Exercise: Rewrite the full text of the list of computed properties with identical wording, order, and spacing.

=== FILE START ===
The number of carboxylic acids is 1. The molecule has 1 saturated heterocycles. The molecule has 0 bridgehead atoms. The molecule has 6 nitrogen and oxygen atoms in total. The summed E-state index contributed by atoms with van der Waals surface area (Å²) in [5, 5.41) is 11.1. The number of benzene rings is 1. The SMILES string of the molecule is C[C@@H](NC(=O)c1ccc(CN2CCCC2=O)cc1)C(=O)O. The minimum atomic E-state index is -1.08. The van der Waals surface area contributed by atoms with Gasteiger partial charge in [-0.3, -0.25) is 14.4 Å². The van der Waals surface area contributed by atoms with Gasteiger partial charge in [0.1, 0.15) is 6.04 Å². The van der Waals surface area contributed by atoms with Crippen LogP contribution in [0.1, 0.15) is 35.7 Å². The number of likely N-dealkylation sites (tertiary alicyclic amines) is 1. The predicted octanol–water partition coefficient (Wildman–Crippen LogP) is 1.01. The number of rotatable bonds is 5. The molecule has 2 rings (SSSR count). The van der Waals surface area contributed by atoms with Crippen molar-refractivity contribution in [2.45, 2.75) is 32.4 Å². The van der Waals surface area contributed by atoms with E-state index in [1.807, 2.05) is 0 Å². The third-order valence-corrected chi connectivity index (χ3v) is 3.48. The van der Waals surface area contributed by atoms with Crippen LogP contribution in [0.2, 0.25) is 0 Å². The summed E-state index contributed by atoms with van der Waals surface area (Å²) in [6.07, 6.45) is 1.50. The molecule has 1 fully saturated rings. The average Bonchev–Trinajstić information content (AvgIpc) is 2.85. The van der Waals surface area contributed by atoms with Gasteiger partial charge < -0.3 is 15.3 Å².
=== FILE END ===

The number of carboxylic acids is 1. The molecule has 1 saturated heterocycles. The molecule has 0 bridgehead atoms. The molecule has 6 nitrogen and oxygen atoms in total. The summed E-state index contributed by atoms with van der Waals surface area (Å²) in [5, 5.41) is 11.1. The number of benzene rings is 1. The SMILES string of the molecule is C[C@@H](NC(=O)c1ccc(CN2CCCC2=O)cc1)C(=O)O. The minimum atomic E-state index is -1.08. The van der Waals surface area contributed by atoms with Gasteiger partial charge in [-0.3, -0.25) is 14.4 Å². The van der Waals surface area contributed by atoms with Gasteiger partial charge in [0.1, 0.15) is 6.04 Å². The van der Waals surface area contributed by atoms with Crippen LogP contribution in [0.1, 0.15) is 35.7 Å². The number of likely N-dealkylation sites (tertiary alicyclic amines) is 1. The predicted octanol–water partition coefficient (Wildman–Crippen LogP) is 1.01. The number of rotatable bonds is 5. The molecule has 2 rings (SSSR count). The van der Waals surface area contributed by atoms with Crippen molar-refractivity contribution in [2.45, 2.75) is 32.4 Å². The van der Waals surface area contributed by atoms with E-state index in [1.807, 2.05) is 0 Å². The third-order valence-corrected chi connectivity index (χ3v) is 3.48. The van der Waals surface area contributed by atoms with Crippen LogP contribution in [0.2, 0.25) is 0 Å². The summed E-state index contributed by atoms with van der Waals surface area (Å²) in [6.07, 6.45) is 1.50. The molecule has 1 fully saturated rings. The average Bonchev–Trinajstić information content (AvgIpc) is 2.85. The van der Waals surface area contributed by atoms with Gasteiger partial charge < -0.3 is 15.3 Å².